Media – the one to 50,000 principle.

At most national and international shows, there can be as many as 20 or more independent trade media publications covering the conference. Not only are they looking for new advertisers, but they are also looking for news. Content is king and if they do not have it, they do not have a publication. When they speak, many, many more listen.
Over the next several posts, we will discuss how to establish, maintain and cultivate relationships with those that buy ink and megabytes, buy the barrel.

The first tip we have is find out if the show you are attending credentials media. If they do, the show organizers will most often maintain an up-to-date media list. Like confirmed attendees, these are media representatives that have requested passes and are attending the conference. The good lists may even indicate what types of stories they are looking to cover while at the show.

Research th

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e publications represented, and see if they cover topics that include your products and services. You can review their editorial calendars for detailed information on the subjects they plan to write about all year. If you see a connection, start with a simple get together. The myth is that you always have to offer a story. You don’t. Simply telling them you want to learn about their publication shows you are professional and courteous. Offer to meet at your booth, for coffee or even breakfast. Hey, they have to eat too. Ask a lot of questions on how their publication is different, their editorial direction and what they want to see at the show.

This is the first step to more exposure. Getting to know the media, understanding how they do their job and becoming a trusted resource.
In the next post, we will discuss preparing for interviews.

>Earth Day is April 22, 2011


Yes the official Earth Day is almost here, but every day should be celebrated as earth day. As a society that is the world’s largest producer and consumer we have a responsibility to help sustain out natural resources and our planet.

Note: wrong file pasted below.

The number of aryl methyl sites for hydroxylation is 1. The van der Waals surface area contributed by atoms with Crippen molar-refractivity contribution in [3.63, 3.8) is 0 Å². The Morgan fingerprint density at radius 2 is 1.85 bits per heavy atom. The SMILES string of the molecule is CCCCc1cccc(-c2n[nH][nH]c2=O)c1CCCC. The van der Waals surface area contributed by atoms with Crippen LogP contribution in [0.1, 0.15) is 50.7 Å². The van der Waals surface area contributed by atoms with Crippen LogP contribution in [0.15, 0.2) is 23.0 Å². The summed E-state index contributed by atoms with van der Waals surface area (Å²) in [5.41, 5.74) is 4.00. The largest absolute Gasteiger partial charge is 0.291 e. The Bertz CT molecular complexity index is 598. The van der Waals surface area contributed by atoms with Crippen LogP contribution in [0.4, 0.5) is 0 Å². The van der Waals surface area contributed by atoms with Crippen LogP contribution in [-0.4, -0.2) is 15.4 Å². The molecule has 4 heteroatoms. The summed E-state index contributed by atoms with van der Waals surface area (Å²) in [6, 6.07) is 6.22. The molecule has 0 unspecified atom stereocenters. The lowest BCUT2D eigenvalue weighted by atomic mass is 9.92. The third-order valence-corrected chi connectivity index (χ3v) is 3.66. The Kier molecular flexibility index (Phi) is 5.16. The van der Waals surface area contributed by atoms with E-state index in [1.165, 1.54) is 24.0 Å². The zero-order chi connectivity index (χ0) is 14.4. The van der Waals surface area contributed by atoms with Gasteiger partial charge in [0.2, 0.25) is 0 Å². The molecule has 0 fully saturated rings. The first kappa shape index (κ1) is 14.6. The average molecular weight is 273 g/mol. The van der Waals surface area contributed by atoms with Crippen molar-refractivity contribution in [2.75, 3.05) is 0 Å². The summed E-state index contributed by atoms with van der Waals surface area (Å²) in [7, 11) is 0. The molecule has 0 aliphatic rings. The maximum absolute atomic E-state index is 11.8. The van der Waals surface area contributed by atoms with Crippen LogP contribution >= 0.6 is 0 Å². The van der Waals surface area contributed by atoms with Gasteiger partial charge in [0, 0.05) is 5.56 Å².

Sustainability is more than just a word in our corporate culture but a way of doing things right. People don’t stop consuming and promotional marketing is still one of the most cost-effective ways to tell your story and get your brand out there. Not only that but promotional campaigns yield some of the highest ROI in marketing. Since the promotional media has the ability to touch on every emotional and price level we too are striving to do this with our planet in mind.

Special biodegradable papers with seeds embedded not only provide long-term branding appeal but it is good for our environment. Call us for ideas and choices to fit any direct mailing or event budget.

Also ask about our complete line of products made from 100% USA Grown Corn. These products look great, are useful, do not use traditional petroleum-based plastics and are biodegradable naturally. From mugs, letter openers, health-care items and more the choice is easy. New this year we also have products made from natural wheat and potato.

Think of us for all your promotions that are good for you, your client and our home.

Contact Bruce Felber 330-963-3664 x 2 for all the details.

>Make People Ask For Your Card

You walk into a meeting of five people, and the instinct is to immediately hand them your business card. Don’t do it! Why? Because they didn’t ask for it. Promotional Consultant Today shares these strategies for making people ask for your business card

Let me explain why that’s important. What happens when we give out our business card before someone asks? We announce: This is what I am doing. And maybe even: I want you to buy from me.

By giving out our business card when people don’t ask for it, we put ourselves and our businesses in the spotlight– this might be gratifying for our egos, but it’s not good for our positioning.